I understand his sadness. I miss Kate too. I have always felt the death of my animals—mice, rabbits, dogs, and cats—with a sharpness that makes it hard to breathe sometimes. When I was 8, my first rabbit named Barbara died (she was followed–but not replaced–by Barbaras II and III) with hardly any warning (much like Kate), I wore the key to her hutch around my neck for months. I didn’t keep a separate journal for my feelings about her, but I did record my grief in my thick, hardbound diary. On July 7, 1980, I wrote, “Barbara died today. All the fun is gone.” Andrew comes by his sorrows honestly.

Jay and I researched children and grief. That’s how we got the idea of asking Andrew if he wanted to keep a Kate journal. We learned that kids this age are formulating their first intellectual and emotional conceptions of death. A pet’s death is usually the first opportunity a young child has to grapple with the idea of death—someone you love has suddenly ceased to be. It’s not fair. It makes no sense. And it hurts like hell. The professionals I sounded out said that Kate’s death was doubly important for Andrew. As his little brain is stretching itself to grasp the finality and totality of death, he’s also confronted with a sick mother. His mom disappears into the hospital and becomes too sick to participate in his daily life (again with little warning or explanation). Sometimes she seems better. Then suddenly she’s back in bed, clutching her head, or she’s stumbling around the house with blind spells or vertigo, or she’s getting yet another surgery. Is she going to make like Kate and die?

If I think about this too long, I’ll drop down the rabbit hole of guilt that I’ve caused my beautiful boy such pain, anxiety that he has too much to handle, and fear that I’m not helping him through this as best as I can. All of this comes rushing through my head as it did last night, when Andrew’s fear of spiders quickly did its own plummet—back into the familiar refrain of missing Kate, hurting for Kate, worrying a spider will seek him out and send him after Kate.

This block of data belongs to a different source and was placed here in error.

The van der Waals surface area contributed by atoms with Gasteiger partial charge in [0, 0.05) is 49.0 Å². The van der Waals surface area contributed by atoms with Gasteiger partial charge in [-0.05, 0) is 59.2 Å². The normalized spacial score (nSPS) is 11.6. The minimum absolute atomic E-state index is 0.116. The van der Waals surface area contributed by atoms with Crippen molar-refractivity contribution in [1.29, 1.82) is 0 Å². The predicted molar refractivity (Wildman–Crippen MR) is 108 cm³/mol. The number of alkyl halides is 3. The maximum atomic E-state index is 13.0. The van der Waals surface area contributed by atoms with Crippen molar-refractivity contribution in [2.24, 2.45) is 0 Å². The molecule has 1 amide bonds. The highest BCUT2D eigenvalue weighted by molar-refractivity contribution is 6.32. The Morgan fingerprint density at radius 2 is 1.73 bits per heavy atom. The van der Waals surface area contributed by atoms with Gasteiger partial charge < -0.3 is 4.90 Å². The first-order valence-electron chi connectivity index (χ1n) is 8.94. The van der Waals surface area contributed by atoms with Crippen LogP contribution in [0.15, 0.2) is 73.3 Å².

I know from dealing with my own night-time panics, that reasoning and rationality aren’t always the path through the treacherous landscape of the mind’s fears. Nevertheless, I’ve tried with Andrew—and I tried again last night—to talk through his fear. Spiders don’t often try and attack people. Kate liked to hunt bugs. The black widow probably bit her because she was pursuing it. Even if a spider did go against its survival instinct and seek out Andrew in his bed and bite him, he’s a lot bigger than the 6 pound tabby. It wouldn’t kill him. We would rush him to a hospital. He would be just fine.

Andrew’s anything but stupid. He has a riposte for every reassuring statement. He knows I cannot guarantee his safety from spider bites—or anything else. As midnight draws closer, I can see him becoming exhausted beneath the agitation, even in the dim light of his room. He must sleep. He will feel better in the morning. What I need to do now is offer him enough comfort to drift off. I promise him he will be safe. I swear nothing will happen to him. But he is seven—almost eight now—and he’s too wary and intelligent for these blithe reassurances that calmed him when he was four and five. He has evidence of my powerlessness. I couldn’t protect Kate. I can’t keep myself well. How can I guarantee his safety tonight? He needed something more.